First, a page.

Fort Bragg prepares Ebola monitoring headquarters

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On Wednesday, the 44th Medical Brigade gave local media a tour of the nine building village that will serve as an Ebola monitoring headquarters for U.S. troops returning from West Africa. (WTVD)

X-Box, PlayStation, books on tape, workout equipment, and an Internet Cafe... You name it, and the troops who will be sent to Fort Bragg from Liberia have it.

"I think we're giving them a pretty good quality of life," said Col. Michael Smith, commander of the 28th Combat Support Hospital. "It meets 18th Airborne Corps standards, and that's the highest in the Army."

On Wednesday, Smith and members of the 44th Medical Brigade gave local media a tour of the nine building village that will serve as an Ebola monitoring headquarters for U.S. troops returning from West Africa. Most of those troops are stationed at other installations.

Just before Thanksgiving, the Department of Defense named Fort Bragg one of five military installations to serve as a monitoring or quarantine site for the roughly 2,000 U.S. troops, contractors and DOD civilians involved in the Ebola response. It also served as a training site for deploying personnel. The White House announced Tuesday that U.S. troops would withdraw from the region, amid a sharp decline in Ebola cases.

The sites house medics to monitor service members' health during a mandatory 21-day isolation period. Temperatures are taken twice a day, as well as vital signs, but Fort Bragg officials don't anticipate any Ebola-related illnesses to emerge from incoming troops.

"Everybody should keep in mind that these soldiers have not been in contact with any local nationals," said Col. Ken Shaw, Division Chief for Wellness and Readiness at Womack Army Hospital. "They should not have been exposed to the disease at all."

Shaw said other monitoring sites have only observed common illnesses, like traveler's diarrhea, and the flu, in returning soldiers. If any symptoms arise, troops will be taken from the controlled monitoring site to Womack for further testing, and quarantine, if necessary.

Fort Bragg won't know how many troops they will receive until they begin arriving next week, but the local site will remain open until all U.S. troops have returned from West Africa and completed the isolation period.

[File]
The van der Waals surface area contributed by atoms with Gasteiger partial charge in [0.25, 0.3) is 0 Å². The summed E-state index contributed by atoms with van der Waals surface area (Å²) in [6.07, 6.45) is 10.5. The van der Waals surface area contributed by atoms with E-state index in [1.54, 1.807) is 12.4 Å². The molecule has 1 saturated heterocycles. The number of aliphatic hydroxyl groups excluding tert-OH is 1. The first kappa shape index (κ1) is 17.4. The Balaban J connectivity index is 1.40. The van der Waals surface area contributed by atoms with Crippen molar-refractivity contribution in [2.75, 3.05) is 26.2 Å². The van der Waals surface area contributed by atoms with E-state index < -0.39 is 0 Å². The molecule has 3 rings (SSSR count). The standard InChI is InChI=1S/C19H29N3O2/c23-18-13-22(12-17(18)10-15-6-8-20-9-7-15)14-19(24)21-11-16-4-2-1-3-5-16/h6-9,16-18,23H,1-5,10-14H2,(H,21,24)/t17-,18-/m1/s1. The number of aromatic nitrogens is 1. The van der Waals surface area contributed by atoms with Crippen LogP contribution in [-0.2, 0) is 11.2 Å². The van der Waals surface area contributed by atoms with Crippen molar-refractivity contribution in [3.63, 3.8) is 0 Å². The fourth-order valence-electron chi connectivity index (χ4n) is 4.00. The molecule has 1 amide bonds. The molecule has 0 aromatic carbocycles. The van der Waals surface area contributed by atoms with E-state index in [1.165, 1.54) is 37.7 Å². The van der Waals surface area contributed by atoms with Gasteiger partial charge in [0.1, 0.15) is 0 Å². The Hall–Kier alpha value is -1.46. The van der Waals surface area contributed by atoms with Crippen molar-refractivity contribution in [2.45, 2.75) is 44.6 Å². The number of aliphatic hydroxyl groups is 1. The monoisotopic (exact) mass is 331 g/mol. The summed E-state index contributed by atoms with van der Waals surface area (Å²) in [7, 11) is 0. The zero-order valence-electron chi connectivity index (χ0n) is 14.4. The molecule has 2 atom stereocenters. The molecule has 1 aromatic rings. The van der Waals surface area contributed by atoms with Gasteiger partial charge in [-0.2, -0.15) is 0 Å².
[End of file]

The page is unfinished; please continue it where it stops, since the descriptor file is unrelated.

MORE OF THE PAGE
"We will keep this operational until mission complete," said Smith.

KEEPING SANE AND ENTERTAINED

Fort Bragg's monitoring site consists of a nine building village behind a gate that troops will not go past until their three week period has expired.

It can house up to 100 personnel at once, and each soldier, airman, or sailor will have their own room in a three-member suite. They share a common living area and bathroom, much like a college dorm set-up.

"All the suites look identical now that's we've remodeled them to fit their specific need," said 1st Sgt. Jose Perez during the tour.

Fort Bragg Morale, Welfare and Recreation, better known as MWR, has equipped the building with recreation rooms and workout equipment. There's no shortage of weights, treadmills, Smart TVs, X-Box, or PlayStation units.

"They can play music and videos while they work out," said Perez.

An internet cafe is available for troops to Skype back home or to complete mandatory training work.

"We're going to keep them occupied, help them to relax and get 'em back home," said Smith.

But mail can be delivered to the troops, and AAFES will deliver online purchases right to the monitoring site gate. Religious services will also be available.

"We're kind of making them realize that it's not going to be too bad of a deal for 21 days," said Smith. "It's a requirement but we're going to make it enjoyable, make it pleasurable for them and keep them comfortable."

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